Further insult, is the recent uproar by feminists about E.L. James Fifty Shades of Grey book that has been adapted into a movie. The story is about Anastasia Steele and Christian Grey that engage in an adult sexual relationship that involves S&M. I will admit I’ve only read book 1 of the trilogy. As a feminist I find the relationship between the characters engaging, desirable, and spiritually enlightening. The language between the characters is light versus dark. Relationships are complicated, and vary by personality and needs. Feminists have accused, suggesting, Anastasia Steele is in an abusive relationship because she involved herself in submission. Never mind the fact she chooses this fate. Apparently, the audience must negate the fact that Anastasia negotiates the terms of the S&M contract. It is Anastasia that determines the volume to her pleasure and pain. I guess feminists want us to disarm from the language and vision of Anastasia lasciviousness of being tied and whipped. Seems feminists want to control the sex of women too.

    In the New Republic it says, “Fifty Shades of Grey represents the ultimate triumph of a female point of view in culture, preoccupied with love and sexuality, with emotions, with the possibility (or impossibility) of forming enduring loving bonds with a man, and with the intertwining of pain and pleasure in romantic and sexual relationships.” That sounds good to me, but not to the New Republic, as I came to realize upon reading the article further. Oh the horror that a woman would choose romance and a man over so-called feminists’ bylaws: career first, independence first, women must never let a man be the driver in the relationship. Clearly, they have dismissed their own message that by dictating the laws of ones’ life is detrimental to the case of feminism in and of itself – which is a setback to equality and freedom -- a feminist’s bylaw by the way. Have they no shame?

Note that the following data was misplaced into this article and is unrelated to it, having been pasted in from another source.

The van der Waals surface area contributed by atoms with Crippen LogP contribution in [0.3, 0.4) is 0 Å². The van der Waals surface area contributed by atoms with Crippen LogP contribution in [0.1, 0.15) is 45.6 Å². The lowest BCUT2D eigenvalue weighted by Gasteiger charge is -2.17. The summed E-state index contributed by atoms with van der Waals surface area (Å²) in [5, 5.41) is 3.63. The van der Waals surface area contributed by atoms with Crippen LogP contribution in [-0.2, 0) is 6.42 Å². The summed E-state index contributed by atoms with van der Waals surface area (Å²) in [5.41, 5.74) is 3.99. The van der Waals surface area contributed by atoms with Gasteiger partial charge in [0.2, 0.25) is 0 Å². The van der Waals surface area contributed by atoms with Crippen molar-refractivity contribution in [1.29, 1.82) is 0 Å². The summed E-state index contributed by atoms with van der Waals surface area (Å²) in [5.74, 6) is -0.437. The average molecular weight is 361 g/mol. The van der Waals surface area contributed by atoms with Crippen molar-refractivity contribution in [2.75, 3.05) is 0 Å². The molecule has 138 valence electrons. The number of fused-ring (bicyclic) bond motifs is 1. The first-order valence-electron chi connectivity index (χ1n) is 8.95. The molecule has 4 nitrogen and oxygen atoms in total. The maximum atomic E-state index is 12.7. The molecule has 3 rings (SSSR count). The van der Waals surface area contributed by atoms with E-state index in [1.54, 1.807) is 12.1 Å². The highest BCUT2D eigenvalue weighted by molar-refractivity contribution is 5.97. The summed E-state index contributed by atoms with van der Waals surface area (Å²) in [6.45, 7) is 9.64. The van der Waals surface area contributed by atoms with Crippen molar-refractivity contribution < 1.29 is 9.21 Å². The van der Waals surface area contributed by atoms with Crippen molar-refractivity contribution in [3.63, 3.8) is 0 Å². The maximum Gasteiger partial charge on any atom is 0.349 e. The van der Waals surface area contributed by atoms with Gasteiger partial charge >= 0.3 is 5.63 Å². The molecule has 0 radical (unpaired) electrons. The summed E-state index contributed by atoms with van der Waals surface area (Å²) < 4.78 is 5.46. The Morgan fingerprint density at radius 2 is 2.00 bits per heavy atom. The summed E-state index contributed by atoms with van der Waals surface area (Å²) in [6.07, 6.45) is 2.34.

Madonna recently said Fifty Shades of Grey is “Not very sexy” and she’s on par with the feminists against the book although for different reasons. Feminists have been fierce in criticizing fictional character Anastasia for being involved with Christian Grey. He permanents the characteristics of jealously and controlling habits, and is transparent about it. Yet feminists have determined this quality is sinful. Feminists secede from the fact that his dark tendencies have been exposed by Christian himself from the offset of their blossoming relationship. He is honest with Anastasia about his habits -- that he’s not a man to fall in love with because he does not partake in love -- instead he thrives from being in control. Anastasia on her own time and in her own space reviews this information, ultimately choosing to be a submissive actor, both physically and emotionally. Christian is not a rapist, he’s a sadist, and this is not a crime. Feminists have confused this. Carey Purcell in the Huffington Post believes the relationship of the fictional characters sets a dangerous precedent, and need not be cloned. After-all, feminists know what’s the best kind of relationship to be involved in; we all must fall in line, and do what anarchism I mean feminism instructs us to do, and apparently S&M is bad for the soul.

    The contradiction of the feminists’ movement is not surprising, sadly, and it’s become more and more difficult to claim it -- due to the judgment of women for being skilled in their free will to choose. Especially to choose decisions “we” fear like motherhood, marriage or submission -- while at the same time feminists celebrated women that burned their bras, feminists celebrated Madonna during her Erotica and Sex book phase, feminists celebrated Britany when she admitted she was no longer a virgin (before marriage), feminists celebrated Miley for semi-masturbating on live television with a blown-up plastic banana. And when I say celebrated, I mean there were no illicit judgment due to artsy of personal choice. Thus, I ask, why do the majority of the feminist writers hate E.L. James book that involves a female giving herself 100 percent over to a man? I suspect it has to do with the masculine control and the fear it will penetrate the women’s rights movement to obliteration. Oddly, in their perverse mind submission eviscerates equality? For a woman to allow herself to be submissive, to be whipped, cuffed, gagged, well that’s borderline pornography, and no woman has a right to choose that. Except if you believe this, maybe you should stop calling yourself a feminist, because “A kiss is the beginning of cannibalism,” wrote Georges Bataille.



    [Image courtsey of Yahoo Images]